Thursday, December 29, 2005

Murder in the Cathedral

On this day in 1170, Thomas a Becket, fortieth Archbishop of Canterbury, was murdered in his own cathedral by four knights acting, as they perhaps mistakenly believed, on orders of King Henry II of England.

The assassination shocked contemporaries in an age that was relatively used to deeds of violence. Becket's life has been the subject of two 20th century plays: Jean Anouilh's Becket and TS Eliot's Murder in the Cathedral.

"What a parcel of fools and dastards have I nourished in my house," Henry had said earlier that month in an outburst in his court, "and not one of them will avenge me of this one upstart clerk." Some of his knights took his words literally. (Other versions include expressions such as "Who will rid me of this troublesome priest?") ...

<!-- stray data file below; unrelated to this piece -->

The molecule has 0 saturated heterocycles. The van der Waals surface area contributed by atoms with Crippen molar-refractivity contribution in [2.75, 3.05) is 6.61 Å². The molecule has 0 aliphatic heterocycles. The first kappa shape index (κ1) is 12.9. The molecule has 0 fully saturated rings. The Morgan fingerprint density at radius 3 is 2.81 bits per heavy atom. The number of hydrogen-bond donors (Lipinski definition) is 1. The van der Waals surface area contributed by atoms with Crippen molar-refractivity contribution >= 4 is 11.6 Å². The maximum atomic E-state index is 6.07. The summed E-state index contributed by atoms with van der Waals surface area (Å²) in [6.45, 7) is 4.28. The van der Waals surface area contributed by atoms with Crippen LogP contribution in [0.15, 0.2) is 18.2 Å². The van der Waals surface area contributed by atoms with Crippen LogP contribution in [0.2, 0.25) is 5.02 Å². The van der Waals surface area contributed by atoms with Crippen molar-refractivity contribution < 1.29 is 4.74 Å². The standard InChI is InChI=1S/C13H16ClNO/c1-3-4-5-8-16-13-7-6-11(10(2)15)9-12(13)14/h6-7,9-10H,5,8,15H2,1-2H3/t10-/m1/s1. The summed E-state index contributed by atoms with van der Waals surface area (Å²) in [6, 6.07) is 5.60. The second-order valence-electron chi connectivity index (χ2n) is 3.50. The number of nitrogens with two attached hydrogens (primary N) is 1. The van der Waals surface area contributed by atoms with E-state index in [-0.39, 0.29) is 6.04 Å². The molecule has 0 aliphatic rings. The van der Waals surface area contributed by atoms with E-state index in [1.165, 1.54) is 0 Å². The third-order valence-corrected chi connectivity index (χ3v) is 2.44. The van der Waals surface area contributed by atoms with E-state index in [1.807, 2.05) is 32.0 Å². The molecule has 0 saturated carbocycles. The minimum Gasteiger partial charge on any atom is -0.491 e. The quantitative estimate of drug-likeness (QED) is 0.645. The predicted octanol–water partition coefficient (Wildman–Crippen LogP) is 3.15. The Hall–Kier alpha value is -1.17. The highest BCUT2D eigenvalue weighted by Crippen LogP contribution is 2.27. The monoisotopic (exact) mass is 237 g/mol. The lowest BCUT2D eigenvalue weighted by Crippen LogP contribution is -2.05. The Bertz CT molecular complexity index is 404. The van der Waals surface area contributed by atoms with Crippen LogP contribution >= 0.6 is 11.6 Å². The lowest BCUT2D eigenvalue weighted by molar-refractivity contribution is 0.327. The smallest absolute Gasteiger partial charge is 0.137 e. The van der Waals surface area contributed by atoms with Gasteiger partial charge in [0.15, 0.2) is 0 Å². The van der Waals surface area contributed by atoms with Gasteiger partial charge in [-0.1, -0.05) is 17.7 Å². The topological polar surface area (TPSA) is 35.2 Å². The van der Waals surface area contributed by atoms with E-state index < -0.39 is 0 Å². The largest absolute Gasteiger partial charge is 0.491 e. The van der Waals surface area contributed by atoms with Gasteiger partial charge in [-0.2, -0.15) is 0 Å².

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Anonymous royaloak said...

St Thomas has always been one of my favourite historical men. As a bulwark against royal tyranny he is an exemplair. Where were the like-minded clerics when, in 1518, another Henry began to throw his weight around?

1:49 AM  

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